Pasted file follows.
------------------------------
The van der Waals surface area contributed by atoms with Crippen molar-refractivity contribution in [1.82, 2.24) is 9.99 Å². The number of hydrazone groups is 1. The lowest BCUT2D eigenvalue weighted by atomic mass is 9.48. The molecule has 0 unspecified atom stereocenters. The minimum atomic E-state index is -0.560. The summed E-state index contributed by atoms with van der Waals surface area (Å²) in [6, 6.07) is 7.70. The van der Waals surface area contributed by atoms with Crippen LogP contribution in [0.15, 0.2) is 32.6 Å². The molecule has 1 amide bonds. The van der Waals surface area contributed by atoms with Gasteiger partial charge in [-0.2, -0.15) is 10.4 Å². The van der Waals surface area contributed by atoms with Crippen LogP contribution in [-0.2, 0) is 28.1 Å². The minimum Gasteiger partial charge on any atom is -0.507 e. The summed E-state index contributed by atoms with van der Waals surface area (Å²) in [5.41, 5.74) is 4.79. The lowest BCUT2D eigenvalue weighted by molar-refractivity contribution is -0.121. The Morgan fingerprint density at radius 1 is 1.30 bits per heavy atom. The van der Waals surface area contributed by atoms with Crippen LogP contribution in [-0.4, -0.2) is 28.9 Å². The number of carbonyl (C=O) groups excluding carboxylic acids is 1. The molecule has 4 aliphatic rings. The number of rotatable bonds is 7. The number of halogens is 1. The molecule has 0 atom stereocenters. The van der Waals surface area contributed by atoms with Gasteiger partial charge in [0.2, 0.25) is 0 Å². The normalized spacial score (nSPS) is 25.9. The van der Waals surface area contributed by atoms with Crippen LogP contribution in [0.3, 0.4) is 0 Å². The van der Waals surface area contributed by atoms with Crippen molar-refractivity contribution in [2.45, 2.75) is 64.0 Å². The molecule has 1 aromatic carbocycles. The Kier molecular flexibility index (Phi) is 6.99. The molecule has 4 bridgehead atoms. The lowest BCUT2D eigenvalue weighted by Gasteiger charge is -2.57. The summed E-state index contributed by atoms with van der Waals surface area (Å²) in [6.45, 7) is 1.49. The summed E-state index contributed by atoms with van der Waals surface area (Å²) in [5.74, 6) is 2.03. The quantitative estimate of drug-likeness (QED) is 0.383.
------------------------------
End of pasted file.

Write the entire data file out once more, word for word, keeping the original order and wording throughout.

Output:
The van der Waals surface area contributed by atoms with Crippen molar-refractivity contribution in [1.82, 2.24) is 9.99 Å². The number of hydrazone groups is 1. The lowest BCUT2D eigenvalue weighted by atomic mass is 9.48. The molecule has 0 unspecified atom stereocenters. The minimum atomic E-state index is -0.560. The summed E-state index contributed by atoms with van der Waals surface area (Å²) in [6, 6.07) is 7.70. The van der Waals surface area contributed by atoms with Crippen LogP contribution in [0.15, 0.2) is 32.6 Å². The molecule has 1 amide bonds. The van der Waals surface area contributed by atoms with Gasteiger partial charge in [-0.2, -0.15) is 10.4 Å². The van der Waals surface area contributed by atoms with Crippen LogP contribution in [-0.2, 0) is 28.1 Å². The minimum Gasteiger partial charge on any atom is -0.507 e. The summed E-state index contributed by atoms with van der Waals surface area (Å²) in [5.41, 5.74) is 4.79. The lowest BCUT2D eigenvalue weighted by molar-refractivity contribution is -0.121. The Morgan fingerprint density at radius 1 is 1.30 bits per heavy atom. The van der Waals surface area contributed by atoms with Crippen LogP contribution in [-0.4, -0.2) is 28.9 Å². The number of carbonyl (C=O) groups excluding carboxylic acids is 1. The molecule has 4 aliphatic rings. The number of rotatable bonds is 7. The number of halogens is 1. The molecule has 0 atom stereocenters. The van der Waals surface area contributed by atoms with Gasteiger partial charge in [0.2, 0.25) is 0 Å². The normalized spacial score (nSPS) is 25.9. The van der Waals surface area contributed by atoms with Crippen LogP contribution in [0.3, 0.4) is 0 Å². The van der Waals surface area contributed by atoms with Crippen molar-refractivity contribution in [2.45, 2.75) is 64.0 Å². The molecule has 1 aromatic carbocycles. The Kier molecular flexibility index (Phi) is 6.99. The molecule has 4 bridgehead atoms. The lowest BCUT2D eigenvalue weighted by Gasteiger charge is -2.57. The summed E-state index contributed by atoms with van der Waals surface area (Å²) in [6.45, 7) is 1.49. The summed E-state index contributed by atoms with van der Waals surface area (Å²) in [5.74, 6) is 2.03. The quantitative estimate of drug-likeness (QED) is 0.383.